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State v. Cohen

Decided: March 7, 1960.

THE STATE OF NEW JERSEY, PLAINTIFF-APPELLANT,
v.
HAROLD COHEN, DEFENDANT-RESPONDENT



On appeal from Superior Court, Appellate Division, whose opinion is reported in 56 N.J. Super. 509.

For reversal -- Chief Justice Weintraub, and Justices Burling, Jacobs, Francis, Proctor, Hall and Schettino. For affirmance -- None. The opinion of the court was delivered by Burling, J. Weintraub, C.J. (concurring). Weintraub, C.J., concurring in result.

Burling

[32 NJ Page 3] Defendant was indicted by the Monmouth County Grand Jury for misconduct in office committed while he was a police officer of the City of Asbury Park. Two indictments were returned against defendant, one charging him as the sole accused and the other charging him and another police officer as co-defendants. Motions to dismiss both indictments were filed by defendant and denied by the Monmouth County Court. The Superior Court, Appellate Division, upon granting an appeal from these orders, reversed the trial court and dismissed the indictments as to defendant. 56 N.J. Super. 509 (App. Div. 1959). The appellant requested this court to grant certification to review the dismissal insofar as it related to the indictment which charged

defendant alone, which petition was granted. 31 N.J. 80 (1959).

The indictment which is the subject of this appeal is in five counts. In each, the defendant is alleged to have been a duly appointed and authorized police officer of the City of Asbury Park at the time of the occurrences alleged. The first count charges that the defendant "did willfully and unlawfully and in violation of his duty as a police officer * * * evilly and corruptly inform, confess and say" to a named police officer that he, the defendant, had purchased a boat for $500 with money stolen from the city's parking meters, that he had stolen from the parking meters as much as $200 in a single day and on one occasion was in fear of being apprehended with that sum on his person, and that he had been able to accumulate $30,000 in money stolen from parking meters. The second count states that defendant "willfully and unlawfully and in violation of his duty as a police officer" attempted to take a set of keys for the parking meters from the desk of a city official, saying to another police officer who came upon him in this act that "if I can only find that City Manager's office open to get a set of those keys, I would be in." The third count charges that defendant "willfully and unlawfully and in violation of his duty as a police officer * * * evilly and corruptly did solicit" a named special officer and parking meter collector to steal from the meters and to divide the booty with defendant. The fourth count repeats the portion of the third count quoted above, then charges defendant with attempting to persuade a named special officer and parking meter collector to steal from the meters and to place coin boxes from the meters in the automobile of unnamed police officers which would be driven past the collector while he was servicing the meters and, in exchange, the unnamed officers would cease following the meter collector while he made his rounds. The fifth count, after repeating the portion of the third count quoted above, charges that defendant suggested to a named parking meter repairman that he steal from the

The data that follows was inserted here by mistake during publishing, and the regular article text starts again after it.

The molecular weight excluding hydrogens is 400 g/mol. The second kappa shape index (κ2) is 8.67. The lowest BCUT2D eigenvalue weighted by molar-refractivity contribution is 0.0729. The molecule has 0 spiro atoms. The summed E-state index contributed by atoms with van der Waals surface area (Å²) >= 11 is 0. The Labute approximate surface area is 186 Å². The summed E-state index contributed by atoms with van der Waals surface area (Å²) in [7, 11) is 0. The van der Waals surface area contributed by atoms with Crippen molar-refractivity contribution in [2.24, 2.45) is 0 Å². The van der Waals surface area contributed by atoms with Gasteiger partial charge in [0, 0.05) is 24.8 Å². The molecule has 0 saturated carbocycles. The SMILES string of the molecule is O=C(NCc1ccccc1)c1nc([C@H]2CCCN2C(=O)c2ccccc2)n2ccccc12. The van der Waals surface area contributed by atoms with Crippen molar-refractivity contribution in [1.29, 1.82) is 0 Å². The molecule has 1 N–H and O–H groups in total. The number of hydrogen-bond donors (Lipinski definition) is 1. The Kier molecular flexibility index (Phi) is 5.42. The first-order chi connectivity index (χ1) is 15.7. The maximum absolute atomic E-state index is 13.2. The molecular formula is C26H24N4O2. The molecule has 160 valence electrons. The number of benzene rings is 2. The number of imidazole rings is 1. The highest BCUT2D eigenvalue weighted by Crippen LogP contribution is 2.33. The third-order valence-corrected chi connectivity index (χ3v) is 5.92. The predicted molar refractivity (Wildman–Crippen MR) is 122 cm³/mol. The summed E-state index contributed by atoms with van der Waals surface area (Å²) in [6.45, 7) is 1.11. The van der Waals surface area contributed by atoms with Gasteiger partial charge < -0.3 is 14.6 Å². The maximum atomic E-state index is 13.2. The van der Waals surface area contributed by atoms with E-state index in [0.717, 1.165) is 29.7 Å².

collections of the meters and that, if he should do so, defendant knew a person who would convert the stolen coins into paper currency.

The trial court refused to dismiss any portion of the above indictment, but the Superior Court, Appellate Division, reversed this determination and ordered the entire indictment dismissed, holding that an indictment charging official misconduct must contain the duty or duties allegedly violated by the accused and that the indictment in question revealed "a patent failure * * * to allege the prescribed duties of defendant's office allegedly violated * * *." In addition to this issue, the defendant contends that the indictment fails to charge him with a crime. There are, therefore, two questions presented for our determination: first, whether an indictment for official misconduct must state the prescribed duties allegedly violated in greater detail than the instant indictment's charge that the acts complained of were done by defendant "in violation of his duty as a police officer"; and second, whether the indictment in any of its counts charges a crime against defendant.